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PH100 Lecture Notes

A statement is contingently true or a contingent

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A statement is contingently true , (or a contingent truth), if it is true in at least one possible world and false in at least one other possible world. e.g., the speed of light is 299,792,458 m/s A statement is necessarily true (or a necessary truth), if it is true in all possible worlds e.g., “2+2 = 4” Physicalism has modal commitments → it makes certain claims about what is possible and what is necessary Physicalism (another formulation): all facts obtain in virtue of physical facts, i.e., once the physical nature of the world is fixed then everything else follows. If we fix the position and properties of all subatomic particles, then all biological facts (e.g, humans have 2 legs) psychological facts (e.g, I am currently having a certain experience) and social facts (e.g., euthanasia is not legal in Massachusetts) should be fixed as well. Where are the modal commitments? If all facts are determined/fixed by physical facts, then two worlds which are identical in all physical respects must be identical in all other respects. NECESSARY claim If possible world w is identical to our world in all physical respects, then w must be necessarily identical to our world in all other respects Is it possible to have two worlds that are physically identical but not identical in all respects? Jackson “...there is a possible world with organisms exactly like us in every physical respect...but which differ from us profoundly in that they have no conscious mental life at all.” The Modal Argument 1. It is conceivable that there is a world which is exactly like our world in every physical respect but which differs from our world in that they organisms in that world have no conscious mental life. 2. If such world is conceivable, then it is possible. 3. If such a world is possible, then physicalism – which holds that two physically identical worlds are identical in every respect – is false. 4. Therefore, physicalism is false. September 27, 2012: The problem of consciousness What does it mean to explain something? To explain x is to make x intelligible (clear) Easy problems of consciousness vs. the hard problem of consciousness The easy problems are the how and the hard problem is the why.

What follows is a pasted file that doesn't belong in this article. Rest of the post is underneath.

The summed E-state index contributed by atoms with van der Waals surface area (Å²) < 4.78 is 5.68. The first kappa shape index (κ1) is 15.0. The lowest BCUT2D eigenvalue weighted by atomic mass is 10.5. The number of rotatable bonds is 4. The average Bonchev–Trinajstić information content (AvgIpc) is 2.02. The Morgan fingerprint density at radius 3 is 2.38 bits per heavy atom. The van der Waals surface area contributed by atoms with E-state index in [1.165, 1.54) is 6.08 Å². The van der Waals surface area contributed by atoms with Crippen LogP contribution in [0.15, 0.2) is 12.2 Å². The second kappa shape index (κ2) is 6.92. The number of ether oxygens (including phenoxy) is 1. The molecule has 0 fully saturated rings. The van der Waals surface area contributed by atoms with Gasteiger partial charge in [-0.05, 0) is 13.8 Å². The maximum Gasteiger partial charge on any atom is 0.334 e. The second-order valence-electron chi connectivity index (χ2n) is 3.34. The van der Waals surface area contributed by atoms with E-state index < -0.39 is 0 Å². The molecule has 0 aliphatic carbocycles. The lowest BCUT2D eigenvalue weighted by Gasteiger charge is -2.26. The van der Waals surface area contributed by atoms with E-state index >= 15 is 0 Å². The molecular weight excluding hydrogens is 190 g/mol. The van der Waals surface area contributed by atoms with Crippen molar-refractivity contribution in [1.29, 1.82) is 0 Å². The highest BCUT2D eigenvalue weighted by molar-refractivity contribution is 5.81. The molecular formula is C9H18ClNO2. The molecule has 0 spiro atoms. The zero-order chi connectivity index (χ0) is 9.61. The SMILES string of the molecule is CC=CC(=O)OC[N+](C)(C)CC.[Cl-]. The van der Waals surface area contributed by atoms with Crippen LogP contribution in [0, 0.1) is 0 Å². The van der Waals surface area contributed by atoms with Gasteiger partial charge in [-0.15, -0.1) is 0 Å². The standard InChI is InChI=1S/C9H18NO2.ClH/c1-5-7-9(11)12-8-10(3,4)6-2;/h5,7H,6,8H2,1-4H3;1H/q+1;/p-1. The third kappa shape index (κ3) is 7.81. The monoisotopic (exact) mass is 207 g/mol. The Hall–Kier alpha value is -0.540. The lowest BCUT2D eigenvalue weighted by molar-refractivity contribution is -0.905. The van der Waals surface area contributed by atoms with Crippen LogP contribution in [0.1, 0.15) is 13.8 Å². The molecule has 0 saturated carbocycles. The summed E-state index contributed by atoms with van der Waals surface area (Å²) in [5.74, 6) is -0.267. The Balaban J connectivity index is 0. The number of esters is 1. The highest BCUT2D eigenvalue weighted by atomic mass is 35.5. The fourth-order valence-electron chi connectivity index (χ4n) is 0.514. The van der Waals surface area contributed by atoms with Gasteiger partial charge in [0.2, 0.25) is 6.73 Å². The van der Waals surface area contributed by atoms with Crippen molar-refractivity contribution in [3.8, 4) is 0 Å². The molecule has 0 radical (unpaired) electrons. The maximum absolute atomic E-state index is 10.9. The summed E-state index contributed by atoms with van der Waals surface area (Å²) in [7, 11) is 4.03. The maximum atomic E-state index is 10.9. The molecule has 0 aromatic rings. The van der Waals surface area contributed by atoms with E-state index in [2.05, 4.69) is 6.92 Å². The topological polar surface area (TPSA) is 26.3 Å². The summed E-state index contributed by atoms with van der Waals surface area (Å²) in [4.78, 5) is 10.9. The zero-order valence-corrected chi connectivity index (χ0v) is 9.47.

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Easy problems of consciousness the ability to discriminate, categorize, and react to environmental stimuli; the integration of information by a cognitive system; the reportability of mental states; the ability of a system to access its ow internal states; the focus of attention; the deliberate control of behavior the difference between wakefulness and sleep Why are these problems of consciousness? These problems are associated with the notion of consciousness. Why are these problems easy ?
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